Down and down it goes, reinforcing why I don’t try to do things like this very often, why I settle for my own small, non-communal activities behind closed doors on my own adaptable terms where there are no expectations or benchmarks to achieve. The irony is (as I already know deep down), if I wasn’t feeling so lousy in my body, I wouldn’t be feeling so darned tragic about not being able to do this one simple thing; I could probably even laugh about it, just a little…………….

_______

It was then that I realised that this thing I thought I had, long-ago, achieved like I was the grand master of this very thing – a state of total SELF-LOVE and ACCEPTANCE – was a smokescreen for a more pervasive layer of self-judgement that was still lurking in there. I thought I had this thing off to a fine art yet I could now see how I was still holding it in; within the very depths of my being like the Loch Ness Monster beneath the pristine waterline. One rocky day in my “boat” and it was still waiting there to gobble me up.

catherine-mcmahon-10118.jpgThe reason it remained so hidden was that I wasn’t testing myself enough, in my well-balanced life, for it to surface from the depths. Here, at last, was a wobble in my track record for it was now (just when I most needed it) that the pure unconditional self-love and acceptance was so apparently absent. Where was its tender embrace, its pearl-wisdom that told me none of this mattered nor would anyone who mattered mind any of this; that there would be other yoga, other times for doing things; that what really mattered now was that I didn’t make myself all brittle with self-condemnation so that I could get back on my feet…? But then just when I thought it wasn’t there, it actually was. It told me how important it was that I remained soft and outwardly folding like a flowering bloom, not an early opening bud bitten by frost, so that my body could trust that it had my absolute support in its recovery. It brought the wisdom that knew that I should banish any tones that sounded remotely like that of a disappointed parent and hear only the one that said “well done for everything you are managing to do in each moment”, regardless.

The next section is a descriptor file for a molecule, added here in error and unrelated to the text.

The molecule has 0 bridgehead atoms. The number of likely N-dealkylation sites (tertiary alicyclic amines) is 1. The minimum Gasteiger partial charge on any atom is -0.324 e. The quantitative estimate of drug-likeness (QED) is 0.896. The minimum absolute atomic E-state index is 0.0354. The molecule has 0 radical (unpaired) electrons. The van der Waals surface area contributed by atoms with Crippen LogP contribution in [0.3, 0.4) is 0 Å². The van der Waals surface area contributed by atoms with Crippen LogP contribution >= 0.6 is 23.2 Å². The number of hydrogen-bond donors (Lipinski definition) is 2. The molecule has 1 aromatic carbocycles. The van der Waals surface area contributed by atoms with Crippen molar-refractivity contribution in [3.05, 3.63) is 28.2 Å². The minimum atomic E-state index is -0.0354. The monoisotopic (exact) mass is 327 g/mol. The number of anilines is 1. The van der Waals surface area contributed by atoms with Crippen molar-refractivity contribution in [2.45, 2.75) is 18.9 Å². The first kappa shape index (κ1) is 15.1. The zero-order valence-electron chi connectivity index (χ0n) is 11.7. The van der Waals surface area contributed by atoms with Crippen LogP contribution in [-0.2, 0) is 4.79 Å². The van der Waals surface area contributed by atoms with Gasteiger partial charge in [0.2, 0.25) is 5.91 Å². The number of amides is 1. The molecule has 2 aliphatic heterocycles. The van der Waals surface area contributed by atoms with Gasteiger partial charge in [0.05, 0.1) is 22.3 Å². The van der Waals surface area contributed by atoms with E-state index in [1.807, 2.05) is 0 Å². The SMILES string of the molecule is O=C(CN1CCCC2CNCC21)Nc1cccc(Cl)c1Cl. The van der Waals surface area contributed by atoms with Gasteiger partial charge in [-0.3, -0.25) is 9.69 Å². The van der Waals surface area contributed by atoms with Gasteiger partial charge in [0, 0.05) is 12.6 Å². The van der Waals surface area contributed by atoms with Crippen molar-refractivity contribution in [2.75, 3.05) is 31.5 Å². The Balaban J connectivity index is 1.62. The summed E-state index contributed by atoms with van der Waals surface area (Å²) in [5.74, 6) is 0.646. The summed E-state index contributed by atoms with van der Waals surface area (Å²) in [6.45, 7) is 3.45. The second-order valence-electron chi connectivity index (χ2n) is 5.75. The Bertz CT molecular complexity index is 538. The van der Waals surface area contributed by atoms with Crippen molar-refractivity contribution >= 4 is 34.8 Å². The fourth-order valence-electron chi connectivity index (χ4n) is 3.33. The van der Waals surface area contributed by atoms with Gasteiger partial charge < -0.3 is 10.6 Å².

The lesson was timely. It was important. It was, perhaps, what this whole thing was about in the baby steps journey of recovery. Perhaps next time I will get to that yoga without hitch but, before I could do that, I needed this preamble to soften my responses ready for the outside world into which I am venturing, one toe at a time. It’s a world where not everyone will always understand the excuses I give; so, perhaps I learn first how to excuse myself without apology and with the unwavering knowledge in my heart that I had the best of intentions and their response (if they even have one) is their response, nothing to do with me. Once the body knows I won’t bail on it; won’t put myself down or feel small, pathetic or ashamed and – just as importantly – won’t force it to do anything that doesn’t feel right if it comes to that, then perhaps it will relax more when these opportunities come along. When shame and self-judgement stop being the default response in any circumstance (not just the easy ones) I will be ready to put myself up for more, to take risks and (to the best of my ability) make more commitments.

The feeling of it is like an embrace…of everything you have going on; like a pair of arms making a complete circle around the Self making you complete at a whole other level. Once mastered, this is the kind of wholeness that preempts the kind of total recovery I always imagine achieving; one that is not about a complete absence of symptoms but which is all about a holistic response to the inevitable vagarities of life. Just getting here feels like a graduation of sorts; a small triumph that is invisible as measured by the physical “reality” that tells me there are still many things that I am not able to do and days when I feel just awful; but which is made tangible by the measure of how I unconditionally feel about myself, and the surprise gifts I am prepared to extract from those circumstances, regardless.